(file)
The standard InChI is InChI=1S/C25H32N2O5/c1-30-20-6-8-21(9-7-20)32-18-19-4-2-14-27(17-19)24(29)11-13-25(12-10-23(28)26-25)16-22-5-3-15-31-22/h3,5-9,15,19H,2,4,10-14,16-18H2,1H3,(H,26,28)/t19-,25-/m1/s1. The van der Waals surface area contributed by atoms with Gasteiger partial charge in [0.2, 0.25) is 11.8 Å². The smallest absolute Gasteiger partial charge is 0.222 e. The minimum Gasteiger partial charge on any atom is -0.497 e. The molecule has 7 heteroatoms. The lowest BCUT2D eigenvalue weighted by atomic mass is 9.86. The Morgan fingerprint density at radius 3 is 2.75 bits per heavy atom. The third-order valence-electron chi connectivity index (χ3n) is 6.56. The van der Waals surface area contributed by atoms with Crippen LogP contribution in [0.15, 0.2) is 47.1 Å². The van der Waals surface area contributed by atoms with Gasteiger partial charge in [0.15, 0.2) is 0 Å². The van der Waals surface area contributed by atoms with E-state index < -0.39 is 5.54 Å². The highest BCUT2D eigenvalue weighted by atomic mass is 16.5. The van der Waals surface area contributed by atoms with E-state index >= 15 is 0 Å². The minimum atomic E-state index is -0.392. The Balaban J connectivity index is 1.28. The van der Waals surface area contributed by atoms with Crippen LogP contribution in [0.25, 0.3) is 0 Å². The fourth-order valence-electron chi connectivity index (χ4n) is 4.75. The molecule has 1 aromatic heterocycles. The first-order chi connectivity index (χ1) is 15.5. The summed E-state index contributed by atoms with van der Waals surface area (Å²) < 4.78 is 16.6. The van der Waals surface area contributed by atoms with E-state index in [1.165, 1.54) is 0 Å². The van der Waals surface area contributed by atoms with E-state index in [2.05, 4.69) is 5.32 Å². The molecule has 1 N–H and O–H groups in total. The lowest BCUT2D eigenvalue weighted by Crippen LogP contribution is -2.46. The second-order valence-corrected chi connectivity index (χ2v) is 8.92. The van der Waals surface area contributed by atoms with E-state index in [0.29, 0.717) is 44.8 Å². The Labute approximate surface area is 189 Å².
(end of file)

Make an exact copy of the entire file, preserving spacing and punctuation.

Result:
The standard InChI is InChI=1S/C25H32N2O5/c1-30-20-6-8-21(9-7-20)32-18-19-4-2-14-27(17-19)24(29)11-13-25(12-10-23(28)26-25)16-22-5-3-15-31-22/h3,5-9,15,19H,2,4,10-14,16-18H2,1H3,(H,26,28)/t19-,25-/m1/s1. The van der Waals surface area contributed by atoms with Gasteiger partial charge in [0.2, 0.25) is 11.8 Å². The smallest absolute Gasteiger partial charge is 0.222 e. The minimum Gasteiger partial charge on any atom is -0.497 e. The molecule has 7 heteroatoms. The lowest BCUT2D eigenvalue weighted by atomic mass is 9.86. The Morgan fingerprint density at radius 3 is 2.75 bits per heavy atom. The third-order valence-electron chi connectivity index (χ3n) is 6.56. The van der Waals surface area contributed by atoms with Crippen LogP contribution in [0.15, 0.2) is 47.1 Å². The van der Waals surface area contributed by atoms with Gasteiger partial charge in [0.15, 0.2) is 0 Å². The van der Waals surface area contributed by atoms with E-state index < -0.39 is 5.54 Å². The highest BCUT2D eigenvalue weighted by atomic mass is 16.5. The van der Waals surface area contributed by atoms with E-state index >= 15 is 0 Å². The minimum atomic E-state index is -0.392. The Balaban J connectivity index is 1.28. The van der Waals surface area contributed by atoms with Crippen LogP contribution in [0.25, 0.3) is 0 Å². The fourth-order valence-electron chi connectivity index (χ4n) is 4.75. The molecule has 1 aromatic heterocycles. The first-order chi connectivity index (χ1) is 15.5. The summed E-state index contributed by atoms with van der Waals surface area (Å²) < 4.78 is 16.6. The van der Waals surface area contributed by atoms with E-state index in [1.165, 1.54) is 0 Å². The van der Waals surface area contributed by atoms with E-state index in [2.05, 4.69) is 5.32 Å². The molecule has 1 N–H and O–H groups in total. The lowest BCUT2D eigenvalue weighted by Crippen LogP contribution is -2.46. The second-order valence-corrected chi connectivity index (χ2v) is 8.92. The van der Waals surface area contributed by atoms with E-state index in [0.29, 0.717) is 44.8 Å². The Labute approximate surface area is 189 Å².